There are two instances of a state attempting to withdraw statehood. One is self-imposed - seceding from the Union (as Edison pointed out). The Federal government does not allow states to secede (which was the point of the Civil War - forcing the south to remain in the Union so Federal laws and especially taxes would be enforced). Another is a state attempting to have the Federal government withdraw their statehood. That is the point of the Hawaiian sovereignty movement. Again, this is not allowed by the Federal government. Once a state becomes a state (even if it is done through illegal means) it must remain a state. -- kainaw 19:35, 9 January 2008 (UTC)
If the US had ever suffered a military defeat, it is quite possible that the victors might have nibbled away some of the states. In WW1 the Germans offered Mexico the return of some of their former land if they would aid Germany. Many countries have had to cede land, and if it had ever come to that, I am sure a Constitutional means would have been found. Edison (talk) 00:37, 10 January 2008 (UTC)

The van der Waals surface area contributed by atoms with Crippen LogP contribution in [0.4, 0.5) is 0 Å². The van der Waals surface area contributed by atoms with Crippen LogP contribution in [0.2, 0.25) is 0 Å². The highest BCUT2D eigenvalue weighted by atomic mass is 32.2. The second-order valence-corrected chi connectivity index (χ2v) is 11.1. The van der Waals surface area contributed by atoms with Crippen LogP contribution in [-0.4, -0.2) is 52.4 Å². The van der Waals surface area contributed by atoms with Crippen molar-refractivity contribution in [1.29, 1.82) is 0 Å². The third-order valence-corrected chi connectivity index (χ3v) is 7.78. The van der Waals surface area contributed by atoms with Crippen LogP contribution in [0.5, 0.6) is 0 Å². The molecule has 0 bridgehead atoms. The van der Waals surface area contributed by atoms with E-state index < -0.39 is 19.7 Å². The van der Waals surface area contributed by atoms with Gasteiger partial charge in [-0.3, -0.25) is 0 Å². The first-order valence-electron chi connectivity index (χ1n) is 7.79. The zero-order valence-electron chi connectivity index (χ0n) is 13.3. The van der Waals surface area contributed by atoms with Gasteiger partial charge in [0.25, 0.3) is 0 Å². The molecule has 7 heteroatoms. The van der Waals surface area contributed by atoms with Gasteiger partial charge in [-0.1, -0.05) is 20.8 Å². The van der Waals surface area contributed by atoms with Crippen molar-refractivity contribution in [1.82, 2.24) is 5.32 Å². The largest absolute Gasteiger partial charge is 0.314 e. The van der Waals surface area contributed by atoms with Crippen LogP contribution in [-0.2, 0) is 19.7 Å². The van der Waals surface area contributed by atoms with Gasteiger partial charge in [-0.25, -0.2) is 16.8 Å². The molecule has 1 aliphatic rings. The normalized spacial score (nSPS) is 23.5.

I seem to recall the US suffering a military defeat in the War of 1812. Oh, and Vietnam. (talk) 12:27, 10 January 2008 (UTC)
The War of 1812 was not a defeat but a draw and the Vietnam War did not affect the territory of the United States. We briefly lost the Aleutian Islands in World War II but Alaska was still a territory, not a state and Japan lost the war in the end. Rmhermen (talk) 17:40, 10 January 2008 (UTC)
Very few people outside the US would agree with your assessment on the War of 1812. Perish the thought that the United States could ever lose a war! When they are defeated, they call it a "draw". (talk) 10:44, 11 January 2008 (UTC)
I've never heard Vietnam described as a draw, although those who visit the country nowadays would have trouble figuring out who really won. As far as 1812 goes, while the United States failed in its attempt to capture Canada, it did succeed in achieving its stated goals of ending British harassment of American shipping and British influence among the Western Indians. -- Mwalcoff (talk) 11:47, 11 January 2008 (UTC)

<unindent>I didn't suggest that Vietnam was a draw but that the loss did not involve the territory of the U.S. See the War of 1812 article for more on this war which ended status quo ante bellum. Rmhermen (talk) 15:26, 11 January 2008 (UTC)

I wouldn't call the withdrawal of British claims to the Northwest Territory a return to the status quo. Corvus cornixtalk 22:51, 11 January 2008 (UTC)